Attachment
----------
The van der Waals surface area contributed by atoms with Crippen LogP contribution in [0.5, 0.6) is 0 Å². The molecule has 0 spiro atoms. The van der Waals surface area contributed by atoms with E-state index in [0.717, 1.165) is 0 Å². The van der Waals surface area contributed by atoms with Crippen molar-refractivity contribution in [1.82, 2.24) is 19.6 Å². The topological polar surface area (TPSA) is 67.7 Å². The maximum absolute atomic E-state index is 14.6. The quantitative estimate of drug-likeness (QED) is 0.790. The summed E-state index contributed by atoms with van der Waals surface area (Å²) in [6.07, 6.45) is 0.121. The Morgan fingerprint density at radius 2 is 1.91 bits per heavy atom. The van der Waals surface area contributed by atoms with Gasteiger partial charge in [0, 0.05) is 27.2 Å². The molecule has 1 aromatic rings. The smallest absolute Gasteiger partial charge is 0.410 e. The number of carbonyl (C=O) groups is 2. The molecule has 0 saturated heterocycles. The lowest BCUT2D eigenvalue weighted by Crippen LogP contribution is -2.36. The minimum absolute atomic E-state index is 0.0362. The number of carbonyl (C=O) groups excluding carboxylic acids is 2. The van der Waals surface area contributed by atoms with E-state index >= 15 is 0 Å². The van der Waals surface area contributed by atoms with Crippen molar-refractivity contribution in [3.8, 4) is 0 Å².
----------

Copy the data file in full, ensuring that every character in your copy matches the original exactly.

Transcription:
The van der Waals surface area contributed by atoms with Crippen LogP contribution in [0.5, 0.6) is 0 Å². The molecule has 0 spiro atoms. The van der Waals surface area contributed by atoms with E-state index in [0.717, 1.165) is 0 Å². The van der Waals surface area contributed by atoms with Crippen molar-refractivity contribution in [1.82, 2.24) is 19.6 Å². The topological polar surface area (TPSA) is 67.7 Å². The maximum absolute atomic E-state index is 14.6. The quantitative estimate of drug-likeness (QED) is 0.790. The summed E-state index contributed by atoms with van der Waals surface area (Å²) in [6.07, 6.45) is 0.121. The Morgan fingerprint density at radius 2 is 1.91 bits per heavy atom. The van der Waals surface area contributed by atoms with Gasteiger partial charge in [0, 0.05) is 27.2 Å². The molecule has 1 aromatic rings. The smallest absolute Gasteiger partial charge is 0.410 e. The number of carbonyl (C=O) groups is 2. The molecule has 0 saturated heterocycles. The lowest BCUT2D eigenvalue weighted by Crippen LogP contribution is -2.36. The minimum absolute atomic E-state index is 0.0362. The number of carbonyl (C=O) groups excluding carboxylic acids is 2. The van der Waals surface area contributed by atoms with E-state index >= 15 is 0 Å². The van der Waals surface area contributed by atoms with Crippen molar-refractivity contribution in [3.8, 4) is 0 Å².